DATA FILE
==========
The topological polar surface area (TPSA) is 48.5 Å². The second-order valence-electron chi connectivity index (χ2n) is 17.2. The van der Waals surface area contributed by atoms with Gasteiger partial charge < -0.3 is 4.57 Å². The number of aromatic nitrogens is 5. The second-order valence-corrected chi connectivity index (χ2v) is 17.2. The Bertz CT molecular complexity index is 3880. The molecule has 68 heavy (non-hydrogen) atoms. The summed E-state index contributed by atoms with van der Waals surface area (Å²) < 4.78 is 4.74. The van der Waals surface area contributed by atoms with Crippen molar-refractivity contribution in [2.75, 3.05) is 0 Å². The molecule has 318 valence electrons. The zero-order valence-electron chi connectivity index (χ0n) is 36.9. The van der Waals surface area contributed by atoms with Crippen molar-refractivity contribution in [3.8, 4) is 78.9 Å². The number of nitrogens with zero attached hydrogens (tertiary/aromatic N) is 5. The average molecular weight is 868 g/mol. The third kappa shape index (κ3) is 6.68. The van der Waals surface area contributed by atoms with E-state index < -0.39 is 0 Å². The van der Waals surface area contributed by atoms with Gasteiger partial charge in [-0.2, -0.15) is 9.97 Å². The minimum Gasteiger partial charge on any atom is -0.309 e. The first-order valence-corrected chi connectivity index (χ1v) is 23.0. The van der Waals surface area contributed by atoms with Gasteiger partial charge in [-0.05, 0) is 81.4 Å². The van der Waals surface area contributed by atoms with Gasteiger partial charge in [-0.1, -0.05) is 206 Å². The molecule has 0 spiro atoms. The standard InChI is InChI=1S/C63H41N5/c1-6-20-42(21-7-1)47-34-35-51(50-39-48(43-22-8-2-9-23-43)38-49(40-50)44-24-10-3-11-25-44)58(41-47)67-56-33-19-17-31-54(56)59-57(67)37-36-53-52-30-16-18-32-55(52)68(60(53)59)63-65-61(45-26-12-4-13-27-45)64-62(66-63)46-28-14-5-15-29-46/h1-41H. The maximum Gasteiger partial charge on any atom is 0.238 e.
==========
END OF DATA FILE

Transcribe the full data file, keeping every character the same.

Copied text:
The topological polar surface area (TPSA) is 48.5 Å². The second-order valence-electron chi connectivity index (χ2n) is 17.2. The van der Waals surface area contributed by atoms with Gasteiger partial charge < -0.3 is 4.57 Å². The number of aromatic nitrogens is 5. The second-order valence-corrected chi connectivity index (χ2v) is 17.2. The Bertz CT molecular complexity index is 3880. The molecule has 68 heavy (non-hydrogen) atoms. The summed E-state index contributed by atoms with van der Waals surface area (Å²) < 4.78 is 4.74. The van der Waals surface area contributed by atoms with Crippen molar-refractivity contribution in [2.75, 3.05) is 0 Å². The molecule has 318 valence electrons. The zero-order valence-electron chi connectivity index (χ0n) is 36.9. The van der Waals surface area contributed by atoms with Crippen molar-refractivity contribution in [3.8, 4) is 78.9 Å². The number of nitrogens with zero attached hydrogens (tertiary/aromatic N) is 5. The average molecular weight is 868 g/mol. The third kappa shape index (κ3) is 6.68. The van der Waals surface area contributed by atoms with E-state index < -0.39 is 0 Å². The van der Waals surface area contributed by atoms with Gasteiger partial charge in [-0.2, -0.15) is 9.97 Å². The minimum Gasteiger partial charge on any atom is -0.309 e. The first-order valence-corrected chi connectivity index (χ1v) is 23.0. The van der Waals surface area contributed by atoms with Gasteiger partial charge in [-0.05, 0) is 81.4 Å². The van der Waals surface area contributed by atoms with Gasteiger partial charge in [-0.1, -0.05) is 206 Å². The molecule has 0 spiro atoms. The standard InChI is InChI=1S/C63H41N5/c1-6-20-42(21-7-1)47-34-35-51(50-39-48(43-22-8-2-9-23-43)38-49(40-50)44-24-10-3-11-25-44)58(41-47)67-56-33-19-17-31-54(56)59-57(67)37-36-53-52-30-16-18-32-55(52)68(60(53)59)63-65-61(45-26-12-4-13-27-45)64-62(66-63)46-28-14-5-15-29-46/h1-41H. The maximum Gasteiger partial charge on any atom is 0.238 e.